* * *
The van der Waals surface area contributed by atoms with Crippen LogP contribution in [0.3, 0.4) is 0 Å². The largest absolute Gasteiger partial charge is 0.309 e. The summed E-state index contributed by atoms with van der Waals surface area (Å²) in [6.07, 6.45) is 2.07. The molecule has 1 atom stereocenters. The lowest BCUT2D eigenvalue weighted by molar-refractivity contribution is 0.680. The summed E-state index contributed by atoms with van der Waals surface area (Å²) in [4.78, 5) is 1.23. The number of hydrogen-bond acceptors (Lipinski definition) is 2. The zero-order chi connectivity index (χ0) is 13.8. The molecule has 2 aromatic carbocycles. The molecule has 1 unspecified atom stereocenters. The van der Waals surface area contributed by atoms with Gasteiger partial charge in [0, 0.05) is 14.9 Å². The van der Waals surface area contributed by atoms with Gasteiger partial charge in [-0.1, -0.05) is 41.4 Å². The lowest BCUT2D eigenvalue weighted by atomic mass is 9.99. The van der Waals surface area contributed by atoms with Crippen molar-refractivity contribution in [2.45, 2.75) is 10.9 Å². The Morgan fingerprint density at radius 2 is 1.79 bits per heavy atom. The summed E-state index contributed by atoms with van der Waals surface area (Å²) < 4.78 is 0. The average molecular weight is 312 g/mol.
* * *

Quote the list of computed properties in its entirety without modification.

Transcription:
The van der Waals surface area contributed by atoms with Crippen LogP contribution in [0.3, 0.4) is 0 Å². The largest absolute Gasteiger partial charge is 0.309 e. The summed E-state index contributed by atoms with van der Waals surface area (Å²) in [6.07, 6.45) is 2.07. The molecule has 1 atom stereocenters. The lowest BCUT2D eigenvalue weighted by molar-refractivity contribution is 0.680. The summed E-state index contributed by atoms with van der Waals surface area (Å²) in [4.78, 5) is 1.23. The number of hydrogen-bond acceptors (Lipinski definition) is 2. The zero-order chi connectivity index (χ0) is 13.8. The molecule has 2 aromatic carbocycles. The molecule has 1 unspecified atom stereocenters. The van der Waals surface area contributed by atoms with Gasteiger partial charge in [0, 0.05) is 14.9 Å². The van der Waals surface area contributed by atoms with Gasteiger partial charge in [-0.1, -0.05) is 41.4 Å². The lowest BCUT2D eigenvalue weighted by atomic mass is 9.99. The van der Waals surface area contributed by atoms with Crippen molar-refractivity contribution in [2.45, 2.75) is 10.9 Å². The Morgan fingerprint density at radius 2 is 1.79 bits per heavy atom. The summed E-state index contributed by atoms with van der Waals surface area (Å²) < 4.78 is 0. The average molecular weight is 312 g/mol.